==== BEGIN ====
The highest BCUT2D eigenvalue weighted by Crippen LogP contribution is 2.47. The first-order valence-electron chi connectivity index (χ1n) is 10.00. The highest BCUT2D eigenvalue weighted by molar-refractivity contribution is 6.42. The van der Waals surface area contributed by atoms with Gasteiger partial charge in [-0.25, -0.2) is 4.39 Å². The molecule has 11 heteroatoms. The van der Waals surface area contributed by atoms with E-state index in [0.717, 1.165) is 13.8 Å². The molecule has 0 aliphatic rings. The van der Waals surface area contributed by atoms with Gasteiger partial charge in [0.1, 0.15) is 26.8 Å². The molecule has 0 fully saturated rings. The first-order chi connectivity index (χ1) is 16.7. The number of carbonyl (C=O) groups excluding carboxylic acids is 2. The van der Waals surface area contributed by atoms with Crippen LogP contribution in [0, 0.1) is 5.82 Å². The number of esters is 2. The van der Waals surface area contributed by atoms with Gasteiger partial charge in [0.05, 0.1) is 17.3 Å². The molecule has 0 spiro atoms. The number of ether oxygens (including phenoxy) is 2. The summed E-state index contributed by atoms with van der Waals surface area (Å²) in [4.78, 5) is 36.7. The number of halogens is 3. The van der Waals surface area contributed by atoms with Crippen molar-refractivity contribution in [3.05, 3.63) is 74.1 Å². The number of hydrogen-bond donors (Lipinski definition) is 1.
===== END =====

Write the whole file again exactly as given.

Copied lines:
The highest BCUT2D eigenvalue weighted by Crippen LogP contribution is 2.47. The first-order valence-electron chi connectivity index (χ1n) is 10.00. The highest BCUT2D eigenvalue weighted by molar-refractivity contribution is 6.42. The van der Waals surface area contributed by atoms with Gasteiger partial charge in [-0.25, -0.2) is 4.39 Å². The molecule has 11 heteroatoms. The van der Waals surface area contributed by atoms with E-state index in [0.717, 1.165) is 13.8 Å². The molecule has 0 aliphatic rings. The van der Waals surface area contributed by atoms with Gasteiger partial charge in [0.1, 0.15) is 26.8 Å². The molecule has 0 fully saturated rings. The first-order chi connectivity index (χ1) is 16.7. The number of carbonyl (C=O) groups excluding carboxylic acids is 2. The van der Waals surface area contributed by atoms with Crippen LogP contribution in [0, 0.1) is 5.82 Å². The number of esters is 2. The van der Waals surface area contributed by atoms with Gasteiger partial charge in [0.05, 0.1) is 17.3 Å². The molecule has 0 spiro atoms. The number of ether oxygens (including phenoxy) is 2. The summed E-state index contributed by atoms with van der Waals surface area (Å²) in [4.78, 5) is 36.7. The number of halogens is 3. The van der Waals surface area contributed by atoms with Crippen molar-refractivity contribution in [3.05, 3.63) is 74.1 Å². The number of hydrogen-bond donors (Lipinski definition) is 1.